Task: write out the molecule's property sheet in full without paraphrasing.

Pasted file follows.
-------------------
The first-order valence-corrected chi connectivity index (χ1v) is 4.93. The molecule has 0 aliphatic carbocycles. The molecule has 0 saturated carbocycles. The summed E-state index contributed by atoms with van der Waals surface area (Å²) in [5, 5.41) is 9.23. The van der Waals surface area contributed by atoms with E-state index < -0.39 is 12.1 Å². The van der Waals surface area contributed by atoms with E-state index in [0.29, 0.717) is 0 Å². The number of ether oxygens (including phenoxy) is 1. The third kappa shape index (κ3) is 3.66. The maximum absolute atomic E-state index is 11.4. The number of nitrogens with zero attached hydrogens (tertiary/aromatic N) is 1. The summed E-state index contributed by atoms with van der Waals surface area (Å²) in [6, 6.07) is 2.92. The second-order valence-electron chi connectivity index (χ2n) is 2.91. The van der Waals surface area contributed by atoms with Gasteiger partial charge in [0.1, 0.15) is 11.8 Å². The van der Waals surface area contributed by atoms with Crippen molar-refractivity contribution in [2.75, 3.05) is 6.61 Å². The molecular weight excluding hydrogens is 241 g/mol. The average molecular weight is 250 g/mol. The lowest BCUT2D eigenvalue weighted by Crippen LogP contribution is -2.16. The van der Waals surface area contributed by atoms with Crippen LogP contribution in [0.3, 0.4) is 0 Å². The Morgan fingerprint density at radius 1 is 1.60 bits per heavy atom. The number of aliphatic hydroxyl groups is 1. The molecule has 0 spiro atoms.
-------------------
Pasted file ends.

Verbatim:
The first-order valence-corrected chi connectivity index (χ1v) is 4.93. The molecule has 0 aliphatic carbocycles. The molecule has 0 saturated carbocycles. The summed E-state index contributed by atoms with van der Waals surface area (Å²) in [5, 5.41) is 9.23. The van der Waals surface area contributed by atoms with E-state index < -0.39 is 12.1 Å². The van der Waals surface area contributed by atoms with E-state index in [0.29, 0.717) is 0 Å². The number of ether oxygens (including phenoxy) is 1. The third kappa shape index (κ3) is 3.66. The maximum absolute atomic E-state index is 11.4. The number of nitrogens with zero attached hydrogens (tertiary/aromatic N) is 1. The summed E-state index contributed by atoms with van der Waals surface area (Å²) in [6, 6.07) is 2.92. The second-order valence-electron chi connectivity index (χ2n) is 2.91. The van der Waals surface area contributed by atoms with Gasteiger partial charge in [0.1, 0.15) is 11.8 Å². The van der Waals surface area contributed by atoms with Crippen molar-refractivity contribution in [2.75, 3.05) is 6.61 Å². The molecular weight excluding hydrogens is 241 g/mol. The average molecular weight is 250 g/mol. The lowest BCUT2D eigenvalue weighted by Crippen LogP contribution is -2.16. The van der Waals surface area contributed by atoms with Crippen LogP contribution in [0.3, 0.4) is 0 Å². The Morgan fingerprint density at radius 1 is 1.60 bits per heavy atom. The number of aliphatic hydroxyl groups is 1. The molecule has 0 spiro atoms.